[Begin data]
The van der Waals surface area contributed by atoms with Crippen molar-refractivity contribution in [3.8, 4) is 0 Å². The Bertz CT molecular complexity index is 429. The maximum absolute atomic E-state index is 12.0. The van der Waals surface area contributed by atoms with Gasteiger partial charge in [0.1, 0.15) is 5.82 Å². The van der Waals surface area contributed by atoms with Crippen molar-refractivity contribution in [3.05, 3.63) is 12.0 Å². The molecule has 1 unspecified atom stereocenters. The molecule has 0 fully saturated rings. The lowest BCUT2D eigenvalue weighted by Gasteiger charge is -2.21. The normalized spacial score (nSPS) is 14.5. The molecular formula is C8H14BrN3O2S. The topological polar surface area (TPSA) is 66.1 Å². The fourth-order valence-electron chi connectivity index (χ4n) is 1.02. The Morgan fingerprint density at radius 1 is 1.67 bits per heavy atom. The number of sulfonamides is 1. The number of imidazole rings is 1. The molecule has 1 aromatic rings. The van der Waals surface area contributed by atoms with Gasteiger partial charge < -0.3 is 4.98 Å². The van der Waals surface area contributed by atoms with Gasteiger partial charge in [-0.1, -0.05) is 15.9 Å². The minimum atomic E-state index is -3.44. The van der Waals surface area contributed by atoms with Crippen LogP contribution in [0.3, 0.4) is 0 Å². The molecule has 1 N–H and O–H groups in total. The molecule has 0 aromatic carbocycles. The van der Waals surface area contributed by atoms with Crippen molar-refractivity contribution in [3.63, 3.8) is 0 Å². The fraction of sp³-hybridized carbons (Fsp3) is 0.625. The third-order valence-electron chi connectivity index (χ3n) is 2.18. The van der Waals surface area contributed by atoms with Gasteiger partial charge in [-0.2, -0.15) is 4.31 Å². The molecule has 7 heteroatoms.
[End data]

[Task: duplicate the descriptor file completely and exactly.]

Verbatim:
The van der Waals surface area contributed by atoms with Crippen molar-refractivity contribution in [3.8, 4) is 0 Å². The Bertz CT molecular complexity index is 429. The maximum absolute atomic E-state index is 12.0. The van der Waals surface area contributed by atoms with Gasteiger partial charge in [0.1, 0.15) is 5.82 Å². The van der Waals surface area contributed by atoms with Crippen molar-refractivity contribution in [3.05, 3.63) is 12.0 Å². The molecule has 1 unspecified atom stereocenters. The molecule has 0 fully saturated rings. The lowest BCUT2D eigenvalue weighted by Gasteiger charge is -2.21. The normalized spacial score (nSPS) is 14.5. The molecular formula is C8H14BrN3O2S. The topological polar surface area (TPSA) is 66.1 Å². The fourth-order valence-electron chi connectivity index (χ4n) is 1.02. The Morgan fingerprint density at radius 1 is 1.67 bits per heavy atom. The number of sulfonamides is 1. The number of imidazole rings is 1. The molecule has 1 aromatic rings. The van der Waals surface area contributed by atoms with Gasteiger partial charge < -0.3 is 4.98 Å². The van der Waals surface area contributed by atoms with Gasteiger partial charge in [-0.1, -0.05) is 15.9 Å². The minimum atomic E-state index is -3.44. The van der Waals surface area contributed by atoms with Crippen LogP contribution in [0.3, 0.4) is 0 Å². The molecule has 1 N–H and O–H groups in total. The molecule has 0 aromatic carbocycles. The van der Waals surface area contributed by atoms with Crippen molar-refractivity contribution in [3.63, 3.8) is 0 Å². The fraction of sp³-hybridized carbons (Fsp3) is 0.625. The third-order valence-electron chi connectivity index (χ3n) is 2.18. The van der Waals surface area contributed by atoms with Gasteiger partial charge in [-0.2, -0.15) is 4.31 Å². The molecule has 7 heteroatoms.